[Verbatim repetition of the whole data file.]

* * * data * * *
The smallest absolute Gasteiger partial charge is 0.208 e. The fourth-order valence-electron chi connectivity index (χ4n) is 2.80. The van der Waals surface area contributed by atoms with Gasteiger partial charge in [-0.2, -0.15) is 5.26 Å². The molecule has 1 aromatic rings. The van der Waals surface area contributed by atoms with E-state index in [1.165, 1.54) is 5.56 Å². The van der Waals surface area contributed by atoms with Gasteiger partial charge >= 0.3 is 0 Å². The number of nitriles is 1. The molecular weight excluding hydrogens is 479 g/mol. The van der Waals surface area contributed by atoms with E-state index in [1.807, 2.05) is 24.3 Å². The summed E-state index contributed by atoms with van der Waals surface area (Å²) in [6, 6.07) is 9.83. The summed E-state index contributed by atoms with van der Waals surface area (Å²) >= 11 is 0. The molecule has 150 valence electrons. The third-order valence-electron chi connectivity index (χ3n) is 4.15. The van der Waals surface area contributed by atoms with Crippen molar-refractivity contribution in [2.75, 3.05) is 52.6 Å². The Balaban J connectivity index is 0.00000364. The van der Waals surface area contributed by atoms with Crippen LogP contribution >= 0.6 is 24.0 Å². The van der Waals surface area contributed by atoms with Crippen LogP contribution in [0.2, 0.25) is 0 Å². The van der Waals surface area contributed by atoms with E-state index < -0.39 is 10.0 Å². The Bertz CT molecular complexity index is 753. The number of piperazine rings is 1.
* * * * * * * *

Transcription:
The smallest absolute Gasteiger partial charge is 0.208 e. The fourth-order valence-electron chi connectivity index (χ4n) is 2.80. The van der Waals surface area contributed by atoms with Gasteiger partial charge in [-0.2, -0.15) is 5.26 Å². The molecule has 1 aromatic rings. The van der Waals surface area contributed by atoms with E-state index in [1.165, 1.54) is 5.56 Å². The van der Waals surface area contributed by atoms with Gasteiger partial charge >= 0.3 is 0 Å². The number of nitriles is 1. The molecular weight excluding hydrogens is 479 g/mol. The van der Waals surface area contributed by atoms with E-state index in [1.807, 2.05) is 24.3 Å². The summed E-state index contributed by atoms with van der Waals surface area (Å²) in [6, 6.07) is 9.83. The summed E-state index contributed by atoms with van der Waals surface area (Å²) >= 11 is 0. The molecule has 150 valence electrons. The third-order valence-electron chi connectivity index (χ3n) is 4.15. The van der Waals surface area contributed by atoms with Crippen molar-refractivity contribution in [2.75, 3.05) is 52.6 Å². The Balaban J connectivity index is 0.00000364. The van der Waals surface area contributed by atoms with Crippen LogP contribution >= 0.6 is 24.0 Å². The van der Waals surface area contributed by atoms with Crippen LogP contribution in [0.2, 0.25) is 0 Å². The van der Waals surface area contributed by atoms with E-state index < -0.39 is 10.0 Å². The Bertz CT molecular complexity index is 753. The number of piperazine rings is 1.